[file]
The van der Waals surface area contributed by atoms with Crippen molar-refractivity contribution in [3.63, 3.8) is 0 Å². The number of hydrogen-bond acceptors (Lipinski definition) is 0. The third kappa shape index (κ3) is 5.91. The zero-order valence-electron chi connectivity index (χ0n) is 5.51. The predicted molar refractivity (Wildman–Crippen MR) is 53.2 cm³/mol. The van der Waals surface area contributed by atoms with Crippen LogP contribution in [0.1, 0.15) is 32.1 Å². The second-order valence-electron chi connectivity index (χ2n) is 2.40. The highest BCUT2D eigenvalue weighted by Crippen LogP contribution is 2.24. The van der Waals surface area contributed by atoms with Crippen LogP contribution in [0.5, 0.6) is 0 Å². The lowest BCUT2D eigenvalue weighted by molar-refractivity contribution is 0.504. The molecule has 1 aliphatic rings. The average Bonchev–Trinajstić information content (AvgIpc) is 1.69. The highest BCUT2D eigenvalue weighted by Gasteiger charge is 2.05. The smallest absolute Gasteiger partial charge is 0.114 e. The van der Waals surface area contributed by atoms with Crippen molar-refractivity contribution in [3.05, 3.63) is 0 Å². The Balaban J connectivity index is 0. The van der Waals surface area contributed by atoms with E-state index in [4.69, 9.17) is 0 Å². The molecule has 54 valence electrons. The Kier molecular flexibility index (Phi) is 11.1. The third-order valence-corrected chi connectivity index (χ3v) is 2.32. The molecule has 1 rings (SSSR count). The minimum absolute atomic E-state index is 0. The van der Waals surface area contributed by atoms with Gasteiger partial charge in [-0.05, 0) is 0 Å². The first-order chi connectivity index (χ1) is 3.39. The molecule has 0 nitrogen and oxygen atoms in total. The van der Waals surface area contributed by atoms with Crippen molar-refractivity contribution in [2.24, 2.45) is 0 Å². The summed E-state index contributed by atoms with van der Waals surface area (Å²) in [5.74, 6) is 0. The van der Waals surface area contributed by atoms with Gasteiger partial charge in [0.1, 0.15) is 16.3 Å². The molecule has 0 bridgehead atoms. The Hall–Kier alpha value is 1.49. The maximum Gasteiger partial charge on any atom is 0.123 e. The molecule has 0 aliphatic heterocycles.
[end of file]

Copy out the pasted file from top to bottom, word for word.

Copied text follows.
The van der Waals surface area contributed by atoms with Crippen molar-refractivity contribution in [3.63, 3.8) is 0 Å². The number of hydrogen-bond acceptors (Lipinski definition) is 0. The third kappa shape index (κ3) is 5.91. The zero-order valence-electron chi connectivity index (χ0n) is 5.51. The predicted molar refractivity (Wildman–Crippen MR) is 53.2 cm³/mol. The van der Waals surface area contributed by atoms with Crippen LogP contribution in [0.1, 0.15) is 32.1 Å². The second-order valence-electron chi connectivity index (χ2n) is 2.40. The highest BCUT2D eigenvalue weighted by Crippen LogP contribution is 2.24. The van der Waals surface area contributed by atoms with Crippen LogP contribution in [0.5, 0.6) is 0 Å². The lowest BCUT2D eigenvalue weighted by molar-refractivity contribution is 0.504. The molecule has 1 aliphatic rings. The average Bonchev–Trinajstić information content (AvgIpc) is 1.69. The highest BCUT2D eigenvalue weighted by Gasteiger charge is 2.05. The smallest absolute Gasteiger partial charge is 0.114 e. The van der Waals surface area contributed by atoms with Crippen molar-refractivity contribution in [3.05, 3.63) is 0 Å². The Balaban J connectivity index is 0. The van der Waals surface area contributed by atoms with E-state index in [4.69, 9.17) is 0 Å². The molecule has 54 valence electrons. The Kier molecular flexibility index (Phi) is 11.1. The third-order valence-corrected chi connectivity index (χ3v) is 2.32. The molecule has 1 rings (SSSR count). The minimum absolute atomic E-state index is 0. The van der Waals surface area contributed by atoms with Gasteiger partial charge in [-0.05, 0) is 0 Å². The first-order chi connectivity index (χ1) is 3.39. The molecule has 0 nitrogen and oxygen atoms in total. The van der Waals surface area contributed by atoms with Crippen molar-refractivity contribution in [2.24, 2.45) is 0 Å². The summed E-state index contributed by atoms with van der Waals surface area (Å²) in [5.74, 6) is 0. The van der Waals surface area contributed by atoms with Gasteiger partial charge in [0.1, 0.15) is 16.3 Å². The molecule has 0 bridgehead atoms. The Hall–Kier alpha value is 1.49. The maximum Gasteiger partial charge on any atom is 0.123 e. The molecule has 0 aliphatic heterocycles.